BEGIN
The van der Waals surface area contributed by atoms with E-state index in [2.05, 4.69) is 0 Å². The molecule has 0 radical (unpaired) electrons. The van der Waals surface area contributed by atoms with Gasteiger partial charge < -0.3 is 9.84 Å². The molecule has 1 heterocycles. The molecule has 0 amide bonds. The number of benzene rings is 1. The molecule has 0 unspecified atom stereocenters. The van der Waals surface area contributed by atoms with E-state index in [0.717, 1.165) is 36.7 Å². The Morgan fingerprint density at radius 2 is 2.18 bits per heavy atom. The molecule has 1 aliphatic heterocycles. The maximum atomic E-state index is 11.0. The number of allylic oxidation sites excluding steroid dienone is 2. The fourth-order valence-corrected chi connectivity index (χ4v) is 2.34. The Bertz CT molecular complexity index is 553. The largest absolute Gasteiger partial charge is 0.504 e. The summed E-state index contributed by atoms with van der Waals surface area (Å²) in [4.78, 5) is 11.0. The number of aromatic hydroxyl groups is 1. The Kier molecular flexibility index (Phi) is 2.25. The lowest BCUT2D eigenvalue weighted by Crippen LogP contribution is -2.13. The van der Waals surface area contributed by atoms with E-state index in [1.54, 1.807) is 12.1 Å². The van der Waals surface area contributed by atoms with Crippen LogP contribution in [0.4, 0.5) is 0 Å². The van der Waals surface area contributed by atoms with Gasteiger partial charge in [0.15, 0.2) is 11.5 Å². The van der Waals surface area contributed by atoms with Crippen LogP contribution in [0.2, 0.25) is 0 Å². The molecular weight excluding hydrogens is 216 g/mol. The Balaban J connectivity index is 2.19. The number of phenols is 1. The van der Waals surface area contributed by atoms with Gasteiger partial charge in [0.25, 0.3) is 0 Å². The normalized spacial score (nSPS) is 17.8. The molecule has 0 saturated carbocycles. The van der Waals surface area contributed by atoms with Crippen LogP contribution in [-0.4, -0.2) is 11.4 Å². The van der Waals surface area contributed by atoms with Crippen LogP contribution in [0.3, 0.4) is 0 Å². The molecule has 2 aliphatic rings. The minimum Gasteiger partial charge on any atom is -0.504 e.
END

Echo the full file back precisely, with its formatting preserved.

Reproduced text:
The van der Waals surface area contributed by atoms with E-state index in [2.05, 4.69) is 0 Å². The molecule has 0 radical (unpaired) electrons. The van der Waals surface area contributed by atoms with Gasteiger partial charge < -0.3 is 9.84 Å². The molecule has 1 heterocycles. The molecule has 0 amide bonds. The number of benzene rings is 1. The molecule has 0 unspecified atom stereocenters. The van der Waals surface area contributed by atoms with E-state index in [0.717, 1.165) is 36.7 Å². The Morgan fingerprint density at radius 2 is 2.18 bits per heavy atom. The molecule has 1 aliphatic heterocycles. The maximum atomic E-state index is 11.0. The number of allylic oxidation sites excluding steroid dienone is 2. The fourth-order valence-corrected chi connectivity index (χ4v) is 2.34. The Bertz CT molecular complexity index is 553. The largest absolute Gasteiger partial charge is 0.504 e. The summed E-state index contributed by atoms with van der Waals surface area (Å²) in [4.78, 5) is 11.0. The number of aromatic hydroxyl groups is 1. The Kier molecular flexibility index (Phi) is 2.25. The lowest BCUT2D eigenvalue weighted by Crippen LogP contribution is -2.13. The van der Waals surface area contributed by atoms with E-state index in [1.54, 1.807) is 12.1 Å². The van der Waals surface area contributed by atoms with Crippen LogP contribution in [0.4, 0.5) is 0 Å². The van der Waals surface area contributed by atoms with Gasteiger partial charge in [0.15, 0.2) is 11.5 Å². The van der Waals surface area contributed by atoms with Crippen LogP contribution in [0.2, 0.25) is 0 Å². The molecular weight excluding hydrogens is 216 g/mol. The Balaban J connectivity index is 2.19. The number of phenols is 1. The van der Waals surface area contributed by atoms with Gasteiger partial charge in [0.25, 0.3) is 0 Å². The normalized spacial score (nSPS) is 17.8. The molecule has 0 saturated carbocycles. The van der Waals surface area contributed by atoms with Crippen LogP contribution in [-0.4, -0.2) is 11.4 Å². The van der Waals surface area contributed by atoms with Crippen LogP contribution in [0.3, 0.4) is 0 Å². The molecule has 2 aliphatic rings. The minimum Gasteiger partial charge on any atom is -0.504 e.